Monday, 21 October 2013

Threadworms/Pinworms Herbal treatment


I talk to a lot of concerned parents who find worms in their children’s stools. The first reaction is often repulsion and fear, which then leads to the questions of how to eradicate these unwelcome visitors. Last year our family experienced a horrible infestation. Worms are parasites; similarly to nits they make us feel violated and disgusted when they inhabit our bodies.
The threadworm, also known as pinworm or seatworm is classed as a nematode (roundworm), which is one of the most common human intestinal parasites in Britain. Children are especially prone to this, as many as 39% of children in the UK are said to have had a threadworm infestation. Soil, unwashed fruit and vegetables can harbour worm eggs, which is where children usually pick them up. They resemble thin, white, cotton threads that wriggle unpleasantly about in stools of the infested host.

My daughter Elektra was fifteen month old when I first found threadworms in my stool. My symptoms were an itchy bottom at night, often worse around the new and full moon. I treated myself with a very strong mixture of worming and digestive herbs - walnut, wormwood, barberry, cascara and cinnamon. I also changed my diet to cut out sugars, wheat products and supplemented it with a large amount of pumpkin seeds, grated carrots and other anti-parasitic super foods. The worms in my stools disappeared and we thought no more of it, until one year later I found worms in Elektra’s nappy.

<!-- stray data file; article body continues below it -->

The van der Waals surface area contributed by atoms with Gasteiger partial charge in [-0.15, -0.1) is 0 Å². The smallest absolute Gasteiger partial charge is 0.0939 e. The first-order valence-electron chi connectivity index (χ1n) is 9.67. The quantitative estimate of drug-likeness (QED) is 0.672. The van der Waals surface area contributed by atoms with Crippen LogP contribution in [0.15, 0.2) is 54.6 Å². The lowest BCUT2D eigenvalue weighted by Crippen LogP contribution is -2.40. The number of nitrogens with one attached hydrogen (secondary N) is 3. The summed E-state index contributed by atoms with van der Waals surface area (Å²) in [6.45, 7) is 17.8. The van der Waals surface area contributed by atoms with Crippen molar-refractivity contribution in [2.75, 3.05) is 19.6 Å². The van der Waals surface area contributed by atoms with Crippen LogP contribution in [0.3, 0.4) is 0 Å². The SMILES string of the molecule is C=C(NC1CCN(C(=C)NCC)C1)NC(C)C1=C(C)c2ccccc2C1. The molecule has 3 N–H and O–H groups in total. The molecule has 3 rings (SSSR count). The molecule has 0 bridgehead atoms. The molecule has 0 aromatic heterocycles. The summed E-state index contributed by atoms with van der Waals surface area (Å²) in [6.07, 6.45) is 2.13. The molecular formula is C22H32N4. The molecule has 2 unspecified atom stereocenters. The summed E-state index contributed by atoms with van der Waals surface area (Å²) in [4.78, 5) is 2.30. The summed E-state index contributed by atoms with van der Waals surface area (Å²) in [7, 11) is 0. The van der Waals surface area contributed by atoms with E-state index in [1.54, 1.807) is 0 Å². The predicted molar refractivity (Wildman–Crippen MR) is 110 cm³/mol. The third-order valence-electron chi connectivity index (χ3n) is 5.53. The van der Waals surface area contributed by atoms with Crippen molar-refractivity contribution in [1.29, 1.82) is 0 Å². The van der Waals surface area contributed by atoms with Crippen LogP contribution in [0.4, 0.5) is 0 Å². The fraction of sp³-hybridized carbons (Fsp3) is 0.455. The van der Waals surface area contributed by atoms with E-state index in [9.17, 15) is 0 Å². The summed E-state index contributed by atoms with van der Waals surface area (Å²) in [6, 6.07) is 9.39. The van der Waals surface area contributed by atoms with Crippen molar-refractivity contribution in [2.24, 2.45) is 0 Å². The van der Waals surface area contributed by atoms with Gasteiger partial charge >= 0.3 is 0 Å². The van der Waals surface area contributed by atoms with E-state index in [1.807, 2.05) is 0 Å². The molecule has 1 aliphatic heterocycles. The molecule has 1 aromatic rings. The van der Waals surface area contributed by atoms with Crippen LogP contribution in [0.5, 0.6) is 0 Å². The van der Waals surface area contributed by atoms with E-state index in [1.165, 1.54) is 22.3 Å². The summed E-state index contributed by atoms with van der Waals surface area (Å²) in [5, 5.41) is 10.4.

Elektra became extremely irritable, loudly screaming complaints of an itchy bottom, especially at night; she also developed dark circles under her eyes and a very sore vagina. Other symptoms from threadworm may include digestive disorders, bedwetting, mouth blisters, anemia, grinding teeth, hyperactivity, insomnia, irritability and nervousness.

My treatment strategy